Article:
Much of the music we listen to now would not even have been possible without the recording industry. Music and recording technologies have worked together.

As a result, the contribution of the recording industry to the fund of human happiness cannot be underestimated. Which other business can claim ‘bliss’ as a day-to-day value? There can be few better examples of the role technology can play in social and cultural change. Music, and our lives, have been immeasurably improved by the efforts of the music business. So it’s doubly disappointing to watch the recording industry missing an epic opportunity, perhaps on the scale of the recorded music revolution itself.

The latest giant misstep involves a new CD format called ‘Super Audio’. To understand why Super Audio is a misstep you need to understand how the listening habits of music fans are changing. And for this purpose I’m going to invite you into my kitchen. On the counter by the breadbin is a two year-old Macintosh computer with a flat screen – our ‘Kitchen Cube’. On the Cube Apple’s excellent iTunes MP3 application cleverly catalogues over 35Gbytes of recorded music – 23 days of continuous music, it tells me. Almost all of this music has come from the big stack of CDs now gathering dust in our sitting room. To call this Macintosh our jukebox is to hugely understate its meaning to us. To this machine my wife and I have entrusted 8,000 tracks by hundreds of artists – a vivid summary of our lives as influenced by music.

The kitchen is the social hub of our home. We spend most of our time there and since we’ve added music to the room we listen to more of it, from a greater variety of artists and sources than ever before and we listen to it in very different ways.

It takes a while for old musical habits to fade. In the early days, choosing something to listen to would be much like choosing a CD. Think of an artist, flick through the library for an album. Double click to play. With time, though, new ways of selecting sounds emerge. How about dialling up a mood or an ambience? Type ‘happy’ (65 tracks by 47 artists) or ‘light’ (37 tracks) or something more abstract like ‘you’re’ (32) or ‘red’ (24) into iTunes and see what you get – a playlist linked across genres, periods and artists by a loose, often surpising, theme – creating unexpected connections. Tighten the theme for something more specific or just ‘shuffle’ the entire library for one surprise after another. Or play only the tunes you’ve listened to most in the last few weeks – or only the ones you’ve never listened to. This is a radically different way of encountering music and one that I don’t need to tell you is not possible in any other format.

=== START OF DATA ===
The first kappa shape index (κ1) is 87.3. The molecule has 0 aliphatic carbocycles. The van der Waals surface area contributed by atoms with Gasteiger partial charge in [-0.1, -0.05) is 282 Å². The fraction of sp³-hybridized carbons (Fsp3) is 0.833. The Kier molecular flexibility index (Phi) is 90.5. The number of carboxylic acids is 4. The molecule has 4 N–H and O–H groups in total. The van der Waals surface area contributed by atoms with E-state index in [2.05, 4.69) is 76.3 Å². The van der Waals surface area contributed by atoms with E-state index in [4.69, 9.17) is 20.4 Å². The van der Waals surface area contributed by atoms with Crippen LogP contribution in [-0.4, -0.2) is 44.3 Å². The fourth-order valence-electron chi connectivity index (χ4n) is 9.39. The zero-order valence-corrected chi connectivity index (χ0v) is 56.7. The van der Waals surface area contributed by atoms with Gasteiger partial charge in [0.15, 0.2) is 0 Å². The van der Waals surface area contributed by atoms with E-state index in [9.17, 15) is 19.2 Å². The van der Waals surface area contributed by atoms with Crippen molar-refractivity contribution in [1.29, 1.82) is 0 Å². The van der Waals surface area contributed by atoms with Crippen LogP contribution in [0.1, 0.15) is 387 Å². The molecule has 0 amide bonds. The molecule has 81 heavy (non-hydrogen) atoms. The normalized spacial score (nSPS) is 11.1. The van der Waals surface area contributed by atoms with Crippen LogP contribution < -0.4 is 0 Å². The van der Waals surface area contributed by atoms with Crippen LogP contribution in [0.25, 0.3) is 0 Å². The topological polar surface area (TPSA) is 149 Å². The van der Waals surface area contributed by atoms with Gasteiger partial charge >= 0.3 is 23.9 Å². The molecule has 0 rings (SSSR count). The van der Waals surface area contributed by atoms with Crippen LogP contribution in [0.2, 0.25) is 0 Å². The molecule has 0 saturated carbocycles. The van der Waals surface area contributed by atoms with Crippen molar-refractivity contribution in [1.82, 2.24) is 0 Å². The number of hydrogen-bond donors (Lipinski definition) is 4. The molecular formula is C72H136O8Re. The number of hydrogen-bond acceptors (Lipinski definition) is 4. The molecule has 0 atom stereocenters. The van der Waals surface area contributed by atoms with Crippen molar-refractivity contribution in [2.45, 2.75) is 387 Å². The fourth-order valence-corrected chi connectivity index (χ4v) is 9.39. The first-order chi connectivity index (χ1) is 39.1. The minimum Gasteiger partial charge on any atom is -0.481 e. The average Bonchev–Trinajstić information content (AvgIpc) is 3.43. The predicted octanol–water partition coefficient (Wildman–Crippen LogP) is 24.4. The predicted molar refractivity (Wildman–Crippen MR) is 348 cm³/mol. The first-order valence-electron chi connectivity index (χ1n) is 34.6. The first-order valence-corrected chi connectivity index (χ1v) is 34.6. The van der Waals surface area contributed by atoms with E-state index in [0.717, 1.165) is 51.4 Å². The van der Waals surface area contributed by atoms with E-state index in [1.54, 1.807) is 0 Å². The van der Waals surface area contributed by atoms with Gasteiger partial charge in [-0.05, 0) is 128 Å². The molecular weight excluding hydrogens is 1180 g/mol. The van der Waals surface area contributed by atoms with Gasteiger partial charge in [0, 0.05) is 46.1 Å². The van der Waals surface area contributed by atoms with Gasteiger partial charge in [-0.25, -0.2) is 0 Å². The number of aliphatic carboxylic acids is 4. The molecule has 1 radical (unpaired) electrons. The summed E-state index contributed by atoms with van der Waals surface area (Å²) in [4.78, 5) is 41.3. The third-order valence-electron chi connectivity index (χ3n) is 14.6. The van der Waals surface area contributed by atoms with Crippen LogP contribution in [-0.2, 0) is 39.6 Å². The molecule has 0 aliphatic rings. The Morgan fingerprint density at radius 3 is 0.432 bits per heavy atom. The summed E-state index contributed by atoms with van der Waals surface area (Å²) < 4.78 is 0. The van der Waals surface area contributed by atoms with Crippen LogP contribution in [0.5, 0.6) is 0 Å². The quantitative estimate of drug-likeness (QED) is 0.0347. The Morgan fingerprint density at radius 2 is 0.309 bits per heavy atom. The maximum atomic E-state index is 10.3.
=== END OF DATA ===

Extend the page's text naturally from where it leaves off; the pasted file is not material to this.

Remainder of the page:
So we, like millions of others, are busy inventing a new relationship to music, weaving it more tightly into our lives. Remarkably, though, all of this has been done despite the recording industry – it might even be illegal. And Super Audio, the latest development in the ongoing drama of ‘geeks vs. suits’ is a particularly insidious twist. You see, Super Audio CDs won’t play in a PC so I can’t add the apparently pristine sound from these discs to my library. So, as the ‘digital hub’ takes hold and early adopters reorganise their musical lives around MP3s, the industry is planning to take us down a new technological dead end. Instead of adapting to new habits – coming up with a way to charge for file sharing, for instance – they have devoted millions to a spurious enhancement to quality inaudible to ordinary music fans and left the next generation of eager consumers out in the cold. Far from bringing us closer to the sublime, the record business is ready to close it down.

Is this what they call creative destruction?

(This is a longer version of an article written for The Guardian) The music and tech industries have been locked in mortal conflict for decades with no resolution in sight. This time around, will the all-powerful rights owners snuff out innovation and consumer choice or will the maverick geeks and their friends in the tech industry impoverish the artists and record labels? Neither.

Hilary Rosen runs the Recording Industry Association of America – the American music industry’s trade body. She’s become a (Time Magazine, CNN, New York Times, MSNBC etc.) media celebrity because of her practically mediaeval hostility towards file sharers, downloaders and other copyright miscreants. This is not an obscure tussle between corporate lawyers but a very public war between the net and the music biz – involving one of the most powerful corporate lobbies in history, the brightest geeks of their generation and up to 100 million people – the file sharers themselves. Both sides see this as a battle for survival.

The latest round of hostilities focused on file sharing is the most intense yet. Rosen has upset so many people and created such a poisonous atmosphere between those nearly-friends the net and the music biz that it’s easy to read the episode as a disaster for all involved. Walls have been erected, businesses shut down, millions of customers alienated. Right-thinking people everywhere shake their heads. But why is all this happening? Is there reason in this apparently senseless conflict and could some good come from it? Yes and yes.